back to the story, I then took my first close-up look
at her. She was a mess! All her clothing was badly faded,
her hands were cracked, chipped and dirty, her neck was
chipped, her shoes were dented, and her hair! Oh, the
poor girl's hair! Looked like she had been growing dreadlocks
for the last 20 years! On the positive side, her face
looked to be in pretty good shape. I then opened her dress
to take a look inside. Amazing! Not a pneumatic in sight!
One motor, one transmission, two cams and that was it.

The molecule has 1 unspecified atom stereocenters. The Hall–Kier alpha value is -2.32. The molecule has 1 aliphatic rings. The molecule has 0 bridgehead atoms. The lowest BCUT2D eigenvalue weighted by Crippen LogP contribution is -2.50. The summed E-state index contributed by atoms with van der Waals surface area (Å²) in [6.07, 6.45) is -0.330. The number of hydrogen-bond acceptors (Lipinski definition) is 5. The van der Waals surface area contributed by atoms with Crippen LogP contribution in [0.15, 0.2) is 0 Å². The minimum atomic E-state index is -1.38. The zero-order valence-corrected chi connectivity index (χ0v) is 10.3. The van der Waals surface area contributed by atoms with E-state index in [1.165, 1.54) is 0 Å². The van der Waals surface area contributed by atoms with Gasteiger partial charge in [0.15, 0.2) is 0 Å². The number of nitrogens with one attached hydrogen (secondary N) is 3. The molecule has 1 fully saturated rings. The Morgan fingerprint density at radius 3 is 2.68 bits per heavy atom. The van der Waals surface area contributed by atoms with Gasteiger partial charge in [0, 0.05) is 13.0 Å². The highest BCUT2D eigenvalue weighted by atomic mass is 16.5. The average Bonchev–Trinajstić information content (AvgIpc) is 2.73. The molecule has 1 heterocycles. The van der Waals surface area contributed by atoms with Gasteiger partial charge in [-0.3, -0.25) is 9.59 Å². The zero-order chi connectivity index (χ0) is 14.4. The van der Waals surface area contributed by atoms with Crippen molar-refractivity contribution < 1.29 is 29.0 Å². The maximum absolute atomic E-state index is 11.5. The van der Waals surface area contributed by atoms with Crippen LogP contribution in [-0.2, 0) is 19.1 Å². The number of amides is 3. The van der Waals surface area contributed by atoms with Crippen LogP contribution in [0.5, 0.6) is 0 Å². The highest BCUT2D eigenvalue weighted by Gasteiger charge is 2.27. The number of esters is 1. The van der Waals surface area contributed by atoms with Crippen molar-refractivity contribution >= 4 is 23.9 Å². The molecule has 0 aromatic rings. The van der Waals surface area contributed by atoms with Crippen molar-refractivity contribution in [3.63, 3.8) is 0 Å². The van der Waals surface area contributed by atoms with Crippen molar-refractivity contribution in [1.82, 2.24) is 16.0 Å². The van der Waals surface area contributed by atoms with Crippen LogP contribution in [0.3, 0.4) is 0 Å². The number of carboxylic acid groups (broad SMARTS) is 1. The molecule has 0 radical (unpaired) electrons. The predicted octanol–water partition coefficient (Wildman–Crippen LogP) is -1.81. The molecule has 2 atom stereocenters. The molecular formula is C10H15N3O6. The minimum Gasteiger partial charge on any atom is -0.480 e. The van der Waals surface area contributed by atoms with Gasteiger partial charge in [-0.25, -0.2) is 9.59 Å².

Not only that, but she worked as soon as we plugged her
in. Not bad, I thought. However, it was obvious that she
was going to need a complete overhaul if she was going
to be used with any regularity (which at that point was
still being debated by the VPs at the Boardwalk). A museum
piece or a working girl. That was the controversy. So
we wrapped her up and took her home.
in Santa Cruz with her newly strengthened body, fixed
shoes, restored hands, repaired neck, it was time for
phase two: The mechanical.